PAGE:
A Chevra Grows in Bozeman


Supporting chevros kadisha is a core mission of NASCK’s. While some of our chevros are large and well-established, some are quite small and new. Here’s the story of one of the newest chevros in North America.

Montana is a big state with a small population: an average of only 8 people in each square mile. (Compare that to New Jersey, where 1,300 people vie for the same amount of space.)

As one would probably guess, the Jewish population in Montana is also quite sparse. Rabbi Chaim Bruk, the head Chabad shaliach in the state, estimates it at 5,000. Again, for a sense of scale, compare that to a single Brooklyn neighborhood, Boro Park, which has 100,000 Jews.

While Montana had a couple of “Jewish cemeteries,” none of them followed halachic guidelines, and the closest chevra kadisha was in Cheyenne, Wyoming, 600 miles away.

But Rabbi Bruk decided it was time for that to change, and enlisted the help of NASCK and our friend, Neshama Foundation in South Florida.

First, Rabbi Bruk bought land and consecrated the Neshama Gardens Cemetery in Bozeman, one of Montana’s largest cities.

Next on the agenda: establishing a chevra kadisha. Rabbi Jay Lyons, director of NASCK’s South Florida Jewish Cemetery, flew to Bozeman, where 13 men and women had gathered to take part in a full-day chevra kadisha training. Rabbi Lyons was not the only one with a long day of travel; some of the participants drove three hours or more in order to attend the session.

The first part of the day was dedicated to tahara technique, with participants taking turns dressing the mannequin Rabbi Lyons had brought with him, and becoming comfortable with tying the knots.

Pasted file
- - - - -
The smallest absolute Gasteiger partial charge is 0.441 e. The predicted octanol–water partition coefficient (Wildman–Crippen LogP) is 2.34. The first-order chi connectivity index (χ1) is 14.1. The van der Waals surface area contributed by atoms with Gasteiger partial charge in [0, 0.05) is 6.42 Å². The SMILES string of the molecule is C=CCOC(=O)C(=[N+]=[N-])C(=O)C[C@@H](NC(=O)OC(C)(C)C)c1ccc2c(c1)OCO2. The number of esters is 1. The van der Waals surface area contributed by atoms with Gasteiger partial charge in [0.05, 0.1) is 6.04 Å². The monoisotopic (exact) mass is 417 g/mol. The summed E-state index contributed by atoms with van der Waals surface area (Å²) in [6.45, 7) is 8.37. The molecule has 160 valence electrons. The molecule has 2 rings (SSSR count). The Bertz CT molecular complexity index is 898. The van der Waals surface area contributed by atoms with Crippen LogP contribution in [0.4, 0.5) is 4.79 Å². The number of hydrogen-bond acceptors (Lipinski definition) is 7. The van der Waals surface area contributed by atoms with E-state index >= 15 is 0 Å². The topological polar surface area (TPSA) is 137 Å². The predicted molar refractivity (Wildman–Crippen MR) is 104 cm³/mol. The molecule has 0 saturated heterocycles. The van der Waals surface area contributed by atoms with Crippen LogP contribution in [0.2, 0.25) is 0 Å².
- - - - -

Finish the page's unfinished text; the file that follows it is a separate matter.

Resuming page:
There are no Jewish funeral homes in Montana, so after a break for lunch, the group traveled to a local non-Jewish funeral home that had agreed to work with them. The funeral director joined them in the prep room, where he and Rabbi Lyons developed procedures and protocols for how to accommodate the new chevra in a way that was comfortable for the funeral home.

Establishing a friendly and respectful relationship with the funeral home is crucial to the success of a chevra kadisha, Rabbi Lyons explains, and understanding how to treat a funeral director is an important part of chevra kadisha training. “He doesn’t exist to serve us. We have to make every interaction with him pleasant.”

(NASCK’s Founding President Rabbi Elchonon Zohn underscores the importance of having  a pleasant working relationship with funeral directors, noting that funeral directors who have an amicable relationship with the chevros they work with are more likely to explain tahara and tachrichim in a positive manner to Jews who are unaware of Jewish tradition.)

By the end of the day, these Jews, previously scattered across the Big Sky State, had combined to form a single unit: a chevra, with the information and inspiration required to take on one of the most sacred tasks in our faith.

And as they bid farewell to Rabbi Lyons, who was boarding the first of the three flights required to get back to Florida, they knew it was just the beginning of a beautiful friendship.

Just as NASCK was with them at the creation of their chevra, they knew we would be with them in the future, providing whatever advice, training, and support they might need to perform the holy work of chesed shel emes. It is their mission to support the Jews in their care; it is our mission to support them. Together, we enhance kavod hameis, and are m’kadesh shem shamayim.